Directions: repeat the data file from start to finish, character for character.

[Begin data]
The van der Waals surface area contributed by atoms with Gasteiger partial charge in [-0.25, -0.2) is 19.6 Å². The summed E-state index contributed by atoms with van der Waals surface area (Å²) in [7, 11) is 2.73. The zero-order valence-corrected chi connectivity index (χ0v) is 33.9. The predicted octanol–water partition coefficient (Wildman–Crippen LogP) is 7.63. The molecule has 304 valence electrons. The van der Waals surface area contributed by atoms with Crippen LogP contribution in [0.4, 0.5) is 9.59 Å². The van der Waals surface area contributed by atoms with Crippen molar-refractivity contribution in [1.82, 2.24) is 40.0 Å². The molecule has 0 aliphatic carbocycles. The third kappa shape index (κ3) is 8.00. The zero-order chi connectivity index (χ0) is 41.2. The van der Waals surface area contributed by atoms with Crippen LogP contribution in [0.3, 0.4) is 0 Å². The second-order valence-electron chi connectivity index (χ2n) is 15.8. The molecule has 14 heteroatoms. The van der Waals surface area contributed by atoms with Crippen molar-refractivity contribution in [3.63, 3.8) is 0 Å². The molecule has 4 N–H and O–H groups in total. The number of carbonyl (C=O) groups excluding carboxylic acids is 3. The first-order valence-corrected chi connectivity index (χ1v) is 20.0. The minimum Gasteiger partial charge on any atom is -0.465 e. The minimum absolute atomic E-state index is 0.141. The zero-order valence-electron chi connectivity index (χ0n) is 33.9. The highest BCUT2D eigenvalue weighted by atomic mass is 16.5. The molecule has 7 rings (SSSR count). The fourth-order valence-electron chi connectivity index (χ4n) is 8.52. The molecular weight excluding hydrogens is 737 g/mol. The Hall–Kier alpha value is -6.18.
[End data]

The van der Waals surface area contributed by atoms with Gasteiger partial charge in [-0.25, -0.2) is 19.6 Å². The summed E-state index contributed by atoms with van der Waals surface area (Å²) in [7, 11) is 2.73. The zero-order valence-corrected chi connectivity index (χ0v) is 33.9. The predicted octanol–water partition coefficient (Wildman–Crippen LogP) is 7.63. The molecule has 304 valence electrons. The van der Waals surface area contributed by atoms with Crippen LogP contribution in [0.4, 0.5) is 9.59 Å². The van der Waals surface area contributed by atoms with Crippen molar-refractivity contribution in [1.82, 2.24) is 40.0 Å². The molecule has 0 aliphatic carbocycles. The third kappa shape index (κ3) is 8.00. The zero-order chi connectivity index (χ0) is 41.2. The van der Waals surface area contributed by atoms with Crippen LogP contribution in [0.3, 0.4) is 0 Å². The second-order valence-electron chi connectivity index (χ2n) is 15.8. The molecule has 14 heteroatoms. The van der Waals surface area contributed by atoms with Crippen molar-refractivity contribution in [3.63, 3.8) is 0 Å². The molecule has 4 N–H and O–H groups in total. The number of carbonyl (C=O) groups excluding carboxylic acids is 3. The first-order valence-corrected chi connectivity index (χ1v) is 20.0. The minimum Gasteiger partial charge on any atom is -0.465 e. The minimum absolute atomic E-state index is 0.141. The zero-order valence-electron chi connectivity index (χ0n) is 33.9. The highest BCUT2D eigenvalue weighted by atomic mass is 16.5. The molecule has 7 rings (SSSR count). The fourth-order valence-electron chi connectivity index (χ4n) is 8.52. The molecular weight excluding hydrogens is 737 g/mol. The Hall–Kier alpha value is -6.18.